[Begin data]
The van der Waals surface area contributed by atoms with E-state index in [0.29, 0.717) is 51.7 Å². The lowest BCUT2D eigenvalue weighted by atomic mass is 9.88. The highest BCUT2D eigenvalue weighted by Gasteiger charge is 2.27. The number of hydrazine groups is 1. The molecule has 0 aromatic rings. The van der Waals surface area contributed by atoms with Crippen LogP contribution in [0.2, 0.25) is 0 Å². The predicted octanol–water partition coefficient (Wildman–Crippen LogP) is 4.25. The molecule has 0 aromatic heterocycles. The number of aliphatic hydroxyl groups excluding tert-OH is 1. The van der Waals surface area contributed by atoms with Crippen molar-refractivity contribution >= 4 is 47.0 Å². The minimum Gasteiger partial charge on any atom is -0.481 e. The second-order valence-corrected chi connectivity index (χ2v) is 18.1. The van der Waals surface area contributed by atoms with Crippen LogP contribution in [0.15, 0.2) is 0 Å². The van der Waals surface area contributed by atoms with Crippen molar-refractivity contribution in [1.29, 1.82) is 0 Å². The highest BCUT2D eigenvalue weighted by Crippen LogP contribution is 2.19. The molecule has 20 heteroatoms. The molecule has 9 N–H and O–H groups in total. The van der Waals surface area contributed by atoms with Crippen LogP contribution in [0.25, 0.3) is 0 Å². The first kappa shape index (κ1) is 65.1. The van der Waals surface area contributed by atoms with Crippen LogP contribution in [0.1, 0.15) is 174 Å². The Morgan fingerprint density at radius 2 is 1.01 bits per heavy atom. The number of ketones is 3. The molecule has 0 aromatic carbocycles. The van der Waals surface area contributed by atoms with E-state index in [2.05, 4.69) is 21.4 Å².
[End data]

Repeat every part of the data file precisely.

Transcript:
The van der Waals surface area contributed by atoms with E-state index in [0.29, 0.717) is 51.7 Å². The lowest BCUT2D eigenvalue weighted by atomic mass is 9.88. The highest BCUT2D eigenvalue weighted by Gasteiger charge is 2.27. The number of hydrazine groups is 1. The molecule has 0 aromatic rings. The van der Waals surface area contributed by atoms with Crippen LogP contribution in [0.2, 0.25) is 0 Å². The predicted octanol–water partition coefficient (Wildman–Crippen LogP) is 4.25. The molecule has 0 aromatic heterocycles. The number of aliphatic hydroxyl groups excluding tert-OH is 1. The van der Waals surface area contributed by atoms with Crippen molar-refractivity contribution >= 4 is 47.0 Å². The minimum Gasteiger partial charge on any atom is -0.481 e. The second-order valence-corrected chi connectivity index (χ2v) is 18.1. The van der Waals surface area contributed by atoms with Crippen LogP contribution in [0.15, 0.2) is 0 Å². The van der Waals surface area contributed by atoms with Crippen molar-refractivity contribution in [1.29, 1.82) is 0 Å². The highest BCUT2D eigenvalue weighted by Crippen LogP contribution is 2.19. The molecule has 20 heteroatoms. The molecule has 9 N–H and O–H groups in total. The van der Waals surface area contributed by atoms with Crippen LogP contribution in [0.25, 0.3) is 0 Å². The first kappa shape index (κ1) is 65.1. The van der Waals surface area contributed by atoms with Crippen LogP contribution in [0.1, 0.15) is 174 Å². The Morgan fingerprint density at radius 2 is 1.01 bits per heavy atom. The number of ketones is 3. The molecule has 0 aromatic carbocycles. The van der Waals surface area contributed by atoms with E-state index in [2.05, 4.69) is 21.4 Å².